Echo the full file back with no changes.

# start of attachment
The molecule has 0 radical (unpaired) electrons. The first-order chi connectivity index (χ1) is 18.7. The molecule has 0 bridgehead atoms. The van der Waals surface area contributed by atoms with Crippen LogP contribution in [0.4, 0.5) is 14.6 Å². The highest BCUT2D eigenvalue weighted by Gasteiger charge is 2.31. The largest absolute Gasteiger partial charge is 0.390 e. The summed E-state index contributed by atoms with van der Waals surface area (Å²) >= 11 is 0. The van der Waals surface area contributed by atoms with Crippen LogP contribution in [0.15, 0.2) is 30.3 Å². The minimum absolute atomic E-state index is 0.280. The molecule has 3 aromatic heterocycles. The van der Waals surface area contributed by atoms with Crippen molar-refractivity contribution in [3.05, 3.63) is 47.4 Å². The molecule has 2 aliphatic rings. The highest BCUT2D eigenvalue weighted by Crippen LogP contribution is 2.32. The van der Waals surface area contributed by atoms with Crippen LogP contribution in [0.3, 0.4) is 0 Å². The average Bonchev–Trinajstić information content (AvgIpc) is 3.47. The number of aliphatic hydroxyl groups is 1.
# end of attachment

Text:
The molecule has 0 radical (unpaired) electrons. The first-order chi connectivity index (χ1) is 18.7. The molecule has 0 bridgehead atoms. The van der Waals surface area contributed by atoms with Crippen LogP contribution in [0.4, 0.5) is 14.6 Å². The highest BCUT2D eigenvalue weighted by Gasteiger charge is 2.31. The largest absolute Gasteiger partial charge is 0.390 e. The summed E-state index contributed by atoms with van der Waals surface area (Å²) >= 11 is 0. The van der Waals surface area contributed by atoms with Crippen LogP contribution in [0.15, 0.2) is 30.3 Å². The minimum absolute atomic E-state index is 0.280. The molecule has 3 aromatic heterocycles. The van der Waals surface area contributed by atoms with Crippen molar-refractivity contribution in [3.05, 3.63) is 47.4 Å². The molecule has 2 aliphatic rings. The highest BCUT2D eigenvalue weighted by Crippen LogP contribution is 2.32. The van der Waals surface area contributed by atoms with Crippen LogP contribution in [0.3, 0.4) is 0 Å². The average Bonchev–Trinajstić information content (AvgIpc) is 3.47. The number of aliphatic hydroxyl groups is 1.